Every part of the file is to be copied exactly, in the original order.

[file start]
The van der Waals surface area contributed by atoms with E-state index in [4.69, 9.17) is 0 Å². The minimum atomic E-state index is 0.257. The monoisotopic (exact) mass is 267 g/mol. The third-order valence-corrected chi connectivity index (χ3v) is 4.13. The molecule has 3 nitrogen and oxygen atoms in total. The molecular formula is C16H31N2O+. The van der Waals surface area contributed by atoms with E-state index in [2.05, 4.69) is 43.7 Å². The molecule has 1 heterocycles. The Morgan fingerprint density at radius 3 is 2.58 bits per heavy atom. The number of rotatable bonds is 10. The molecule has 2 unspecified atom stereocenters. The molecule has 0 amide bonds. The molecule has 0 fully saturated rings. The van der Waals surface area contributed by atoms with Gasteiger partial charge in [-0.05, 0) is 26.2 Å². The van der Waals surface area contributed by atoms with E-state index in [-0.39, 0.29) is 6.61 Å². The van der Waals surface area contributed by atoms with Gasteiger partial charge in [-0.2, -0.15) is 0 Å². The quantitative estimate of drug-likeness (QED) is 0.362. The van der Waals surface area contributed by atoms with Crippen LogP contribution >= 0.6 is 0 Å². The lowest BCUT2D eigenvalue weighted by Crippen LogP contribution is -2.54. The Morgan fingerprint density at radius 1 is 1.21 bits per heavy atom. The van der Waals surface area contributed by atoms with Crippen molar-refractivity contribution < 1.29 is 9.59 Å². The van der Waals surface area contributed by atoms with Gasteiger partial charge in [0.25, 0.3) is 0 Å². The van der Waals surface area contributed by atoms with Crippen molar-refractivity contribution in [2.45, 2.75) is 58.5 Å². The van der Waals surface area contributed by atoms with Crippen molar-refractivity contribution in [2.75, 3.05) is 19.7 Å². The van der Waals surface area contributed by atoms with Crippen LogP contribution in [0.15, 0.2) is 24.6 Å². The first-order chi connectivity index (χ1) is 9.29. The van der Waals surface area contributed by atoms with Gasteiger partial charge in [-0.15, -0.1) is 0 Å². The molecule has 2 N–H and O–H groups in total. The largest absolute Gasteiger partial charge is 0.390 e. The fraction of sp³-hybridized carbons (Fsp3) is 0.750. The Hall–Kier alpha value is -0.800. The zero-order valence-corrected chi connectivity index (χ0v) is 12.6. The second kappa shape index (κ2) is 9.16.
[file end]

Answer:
The van der Waals surface area contributed by atoms with E-state index in [4.69, 9.17) is 0 Å². The minimum atomic E-state index is 0.257. The monoisotopic (exact) mass is 267 g/mol. The third-order valence-corrected chi connectivity index (χ3v) is 4.13. The molecule has 3 nitrogen and oxygen atoms in total. The molecular formula is C16H31N2O+. The van der Waals surface area contributed by atoms with E-state index in [2.05, 4.69) is 43.7 Å². The molecule has 1 heterocycles. The Morgan fingerprint density at radius 3 is 2.58 bits per heavy atom. The number of rotatable bonds is 10. The molecule has 2 unspecified atom stereocenters. The molecule has 0 amide bonds. The molecule has 0 fully saturated rings. The van der Waals surface area contributed by atoms with Gasteiger partial charge in [-0.05, 0) is 26.2 Å². The van der Waals surface area contributed by atoms with E-state index in [-0.39, 0.29) is 6.61 Å². The van der Waals surface area contributed by atoms with Gasteiger partial charge in [-0.2, -0.15) is 0 Å². The quantitative estimate of drug-likeness (QED) is 0.362. The van der Waals surface area contributed by atoms with Crippen LogP contribution >= 0.6 is 0 Å². The lowest BCUT2D eigenvalue weighted by Crippen LogP contribution is -2.54. The Morgan fingerprint density at radius 1 is 1.21 bits per heavy atom. The van der Waals surface area contributed by atoms with Crippen molar-refractivity contribution < 1.29 is 9.59 Å². The van der Waals surface area contributed by atoms with Gasteiger partial charge in [0.25, 0.3) is 0 Å². The van der Waals surface area contributed by atoms with Crippen molar-refractivity contribution in [2.45, 2.75) is 58.5 Å². The van der Waals surface area contributed by atoms with Crippen molar-refractivity contribution in [2.75, 3.05) is 19.7 Å². The van der Waals surface area contributed by atoms with Crippen LogP contribution in [0.15, 0.2) is 24.6 Å². The first-order chi connectivity index (χ1) is 9.29. The van der Waals surface area contributed by atoms with Gasteiger partial charge in [-0.15, -0.1) is 0 Å². The molecule has 2 N–H and O–H groups in total. The largest absolute Gasteiger partial charge is 0.390 e. The fraction of sp³-hybridized carbons (Fsp3) is 0.750. The Hall–Kier alpha value is -0.800. The zero-order valence-corrected chi connectivity index (χ0v) is 12.6. The second kappa shape index (κ2) is 9.16.